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Once A Week

Why I Chose To March For My Life

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Leah Rubino McGhee, Contributor

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On March 24, I decided to take part in the March For Our Lives rally at the Rhode Island State House. Before attending this demonstration, before exercising my right to protest, I was asked by multiple people: “Why?”

Peers, friends, and even people I have never spoken to all seemed to have an opinion on my personal decision. I was told that I was wasting my time, that protests and/or walk-outs didn’t have an impact. I was met with arguments opposing gun control, met with snarky remarks in favor of our current president, and met with overall scrutiny for my desire to take a stand for what I believe in. More than anything, though, people simply asked me why I wanted to march.

I knew before I wrote this article, my first one for our school newspaper, that I wanted to answer that question. I also knew, particularly through my organizational brainstorming, that it might take me seven pages and many paragraphs to explain my stance on the key issue at hand: gun control. I could sit here, and type out every clause that I feel should be instituted, or every law to be rewritten. I could explore how mental health affects this issue, and how the corruption in our government makes this such a monumental and difficult subject matter to address and solve.

I could tell you that Australia hasn’t had a mass shooting since 1996, when a man used a legally owned Colt AR-15 SP1 to kill 35 people, because lawmakers chose to ban military style and assault weapons days after the attack. I could even explain, tirelessly, that this is not a partisan issue; that there have been mass shootings before Trump, and may very well be after his presidency. I could write an essay on any of these aforementioned points. But, today, I choose to answer that question with this: I marched for those who could not.

On average, in the year 2018, the United States has experienced a school shooting once a week. Once a week, kids in classrooms are told to run for their lives. Once a week, teenagers crawl under desks and shudder silently in closets. Once a week, college students are woken up by the sound of gunshots outside their dorms. Once a week, kids just like you, and just like me, are killed in the one place they are supposed to feel completely safe in, the one place that is supposed to protect them as they learn and grow. Those kids will never go to prom. Those kids will never graduate. Those kids will never go to college. Those that survive will have their innocence crippled, friends and teachers ripped from them, and lives, as they once knew them, shattered.

That is why I march. I march for the victims and the wounded and the survivors and the witnesses. Every week, I am given a new reason to march. A new school to cry for and new faces to mourn. I march to remember every single person that has been “touched by the cold grip of gun violence,” as Parkland survivor Emma Gonzalez so bravely put it. I march to be a part of a large, collective voice which calls on our government to pass even the simplest piece of legislature to save young lives, lives much like those that could not be saved.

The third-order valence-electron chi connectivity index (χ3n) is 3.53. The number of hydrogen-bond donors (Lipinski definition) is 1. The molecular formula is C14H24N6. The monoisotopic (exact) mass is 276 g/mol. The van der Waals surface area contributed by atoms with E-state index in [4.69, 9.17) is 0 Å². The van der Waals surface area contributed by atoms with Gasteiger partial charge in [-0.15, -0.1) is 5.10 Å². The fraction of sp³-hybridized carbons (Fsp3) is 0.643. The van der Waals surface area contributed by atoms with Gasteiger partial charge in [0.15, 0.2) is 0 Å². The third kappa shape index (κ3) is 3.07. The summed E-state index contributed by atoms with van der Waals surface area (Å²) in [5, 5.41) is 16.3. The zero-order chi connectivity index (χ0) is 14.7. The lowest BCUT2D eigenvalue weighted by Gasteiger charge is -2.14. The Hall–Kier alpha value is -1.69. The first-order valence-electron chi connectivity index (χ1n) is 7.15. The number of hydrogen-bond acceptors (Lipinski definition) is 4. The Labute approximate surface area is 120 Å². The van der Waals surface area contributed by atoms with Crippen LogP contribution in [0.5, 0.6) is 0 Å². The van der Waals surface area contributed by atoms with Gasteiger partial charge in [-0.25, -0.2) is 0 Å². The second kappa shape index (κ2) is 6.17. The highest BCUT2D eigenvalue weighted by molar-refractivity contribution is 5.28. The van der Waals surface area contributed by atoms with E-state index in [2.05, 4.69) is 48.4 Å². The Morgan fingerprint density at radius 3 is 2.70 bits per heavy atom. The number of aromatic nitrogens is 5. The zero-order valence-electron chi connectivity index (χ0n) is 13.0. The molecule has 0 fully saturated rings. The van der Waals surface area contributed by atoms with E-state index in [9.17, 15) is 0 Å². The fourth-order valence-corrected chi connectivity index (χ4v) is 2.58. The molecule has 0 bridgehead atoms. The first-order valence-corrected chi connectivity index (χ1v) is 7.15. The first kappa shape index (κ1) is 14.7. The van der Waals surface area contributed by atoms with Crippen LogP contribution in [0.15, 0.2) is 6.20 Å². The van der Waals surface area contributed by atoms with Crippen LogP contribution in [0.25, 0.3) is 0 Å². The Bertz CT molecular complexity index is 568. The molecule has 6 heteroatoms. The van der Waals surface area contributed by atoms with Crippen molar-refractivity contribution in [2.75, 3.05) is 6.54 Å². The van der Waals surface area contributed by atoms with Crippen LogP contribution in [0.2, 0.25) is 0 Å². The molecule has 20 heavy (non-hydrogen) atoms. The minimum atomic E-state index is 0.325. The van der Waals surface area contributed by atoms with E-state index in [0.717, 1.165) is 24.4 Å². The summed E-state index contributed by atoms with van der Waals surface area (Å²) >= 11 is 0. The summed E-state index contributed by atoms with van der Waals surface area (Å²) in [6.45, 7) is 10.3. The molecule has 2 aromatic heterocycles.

At the Rhode Island State House, I heard beautiful speeches and I read powerful signs. So many little moments of that day truly moved me, but there was one instant that I will carry with me for the rest of my life.

I arrived at the steps of the State House, surrounded by people of all ages and ethnicity, carrying colorful signs. People were smiling, others looked angry, and some seemed to show no emotion at all. I turned to my mother, and told her that I would be right back. I don’t know why I did it, but I ran up the steps as far as I could get. I turned, and looked across the sea of people. As I scanned the faces and I read the signs, a million thoughts ran through my head. I thought about Sandy Hook and about Parkland, I thought about every active shooter drill I’ve ever been a part of. I thought about every teenager, just like me, who was out there that day and all across the country. And I thought about all of the teens and young children who weren’t, because they didn’t have a choice. I hadn’t realized it, but I was sobbing. I lifted my arms in the air to hold up my “ENOUGH” sign, and I shouted “Protect kids, not guns!” until I couldn’t choke the words out anymore.

That day, I was met with hugs. I was met with photos taken of me, and I was met with sorry smiles. I was met with a woman who wrapped me in her arms and told me she was sorry, and a man who held my shoulders and told me “We’re all here for you, and kids like you, today.” I was met with compassion, kindness, and genuine understanding. It is teens like us that have grown up in this active-shooter generation, our lives are at risk and we deserve to have a voice.

I write this article not to push my beliefs or to seek admiration. I write this article to answer the question many deemed themselves entitled to a response to: “Why did you march?”

Unless effective change occurs, I will have a new answer, once a week.

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